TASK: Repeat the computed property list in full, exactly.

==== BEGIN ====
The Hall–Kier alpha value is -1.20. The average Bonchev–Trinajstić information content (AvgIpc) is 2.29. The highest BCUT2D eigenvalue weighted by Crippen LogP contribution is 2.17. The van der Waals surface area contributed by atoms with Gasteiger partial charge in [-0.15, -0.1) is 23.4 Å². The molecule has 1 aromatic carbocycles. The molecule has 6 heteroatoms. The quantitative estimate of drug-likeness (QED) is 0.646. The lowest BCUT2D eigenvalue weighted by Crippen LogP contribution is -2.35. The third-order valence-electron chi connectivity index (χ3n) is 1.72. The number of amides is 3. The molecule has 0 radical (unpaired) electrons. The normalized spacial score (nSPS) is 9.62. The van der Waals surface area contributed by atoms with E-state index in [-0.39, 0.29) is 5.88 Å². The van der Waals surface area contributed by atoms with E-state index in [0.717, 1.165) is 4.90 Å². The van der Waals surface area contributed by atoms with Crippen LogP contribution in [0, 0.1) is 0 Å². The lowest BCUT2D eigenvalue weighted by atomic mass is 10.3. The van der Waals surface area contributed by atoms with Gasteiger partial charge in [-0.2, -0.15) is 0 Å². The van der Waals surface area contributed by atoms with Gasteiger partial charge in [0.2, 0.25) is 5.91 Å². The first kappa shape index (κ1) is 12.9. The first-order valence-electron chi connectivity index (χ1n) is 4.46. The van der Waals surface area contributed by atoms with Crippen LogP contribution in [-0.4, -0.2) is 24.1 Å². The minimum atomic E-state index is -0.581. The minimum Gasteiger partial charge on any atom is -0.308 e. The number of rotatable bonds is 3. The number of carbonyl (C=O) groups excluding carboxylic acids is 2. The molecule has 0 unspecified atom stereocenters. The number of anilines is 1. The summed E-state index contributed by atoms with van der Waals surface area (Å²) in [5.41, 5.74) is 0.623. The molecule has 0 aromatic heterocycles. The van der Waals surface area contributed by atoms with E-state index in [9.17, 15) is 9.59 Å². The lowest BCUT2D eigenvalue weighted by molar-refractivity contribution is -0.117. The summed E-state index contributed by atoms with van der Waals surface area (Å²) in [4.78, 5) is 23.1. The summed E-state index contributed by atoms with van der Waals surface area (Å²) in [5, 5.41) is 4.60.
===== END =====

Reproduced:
The Hall–Kier alpha value is -1.20. The average Bonchev–Trinajstić information content (AvgIpc) is 2.29. The highest BCUT2D eigenvalue weighted by Crippen LogP contribution is 2.17. The van der Waals surface area contributed by atoms with Gasteiger partial charge in [-0.15, -0.1) is 23.4 Å². The molecule has 1 aromatic carbocycles. The molecule has 6 heteroatoms. The quantitative estimate of drug-likeness (QED) is 0.646. The lowest BCUT2D eigenvalue weighted by Crippen LogP contribution is -2.35. The third-order valence-electron chi connectivity index (χ3n) is 1.72. The number of amides is 3. The molecule has 0 radical (unpaired) electrons. The normalized spacial score (nSPS) is 9.62. The van der Waals surface area contributed by atoms with E-state index in [-0.39, 0.29) is 5.88 Å². The van der Waals surface area contributed by atoms with E-state index in [0.717, 1.165) is 4.90 Å². The van der Waals surface area contributed by atoms with Crippen LogP contribution in [0, 0.1) is 0 Å². The lowest BCUT2D eigenvalue weighted by atomic mass is 10.3. The van der Waals surface area contributed by atoms with Gasteiger partial charge in [-0.2, -0.15) is 0 Å². The van der Waals surface area contributed by atoms with Gasteiger partial charge in [0.2, 0.25) is 5.91 Å². The first kappa shape index (κ1) is 12.9. The first-order valence-electron chi connectivity index (χ1n) is 4.46. The van der Waals surface area contributed by atoms with Crippen LogP contribution in [-0.4, -0.2) is 24.1 Å². The minimum atomic E-state index is -0.581. The minimum Gasteiger partial charge on any atom is -0.308 e. The number of rotatable bonds is 3. The number of carbonyl (C=O) groups excluding carboxylic acids is 2. The molecule has 0 unspecified atom stereocenters. The number of anilines is 1. The summed E-state index contributed by atoms with van der Waals surface area (Å²) in [5.41, 5.74) is 0.623. The molecule has 0 aromatic heterocycles. The van der Waals surface area contributed by atoms with E-state index in [9.17, 15) is 9.59 Å². The lowest BCUT2D eigenvalue weighted by molar-refractivity contribution is -0.117. The summed E-state index contributed by atoms with van der Waals surface area (Å²) in [4.78, 5) is 23.1. The summed E-state index contributed by atoms with van der Waals surface area (Å²) in [5, 5.41) is 4.60.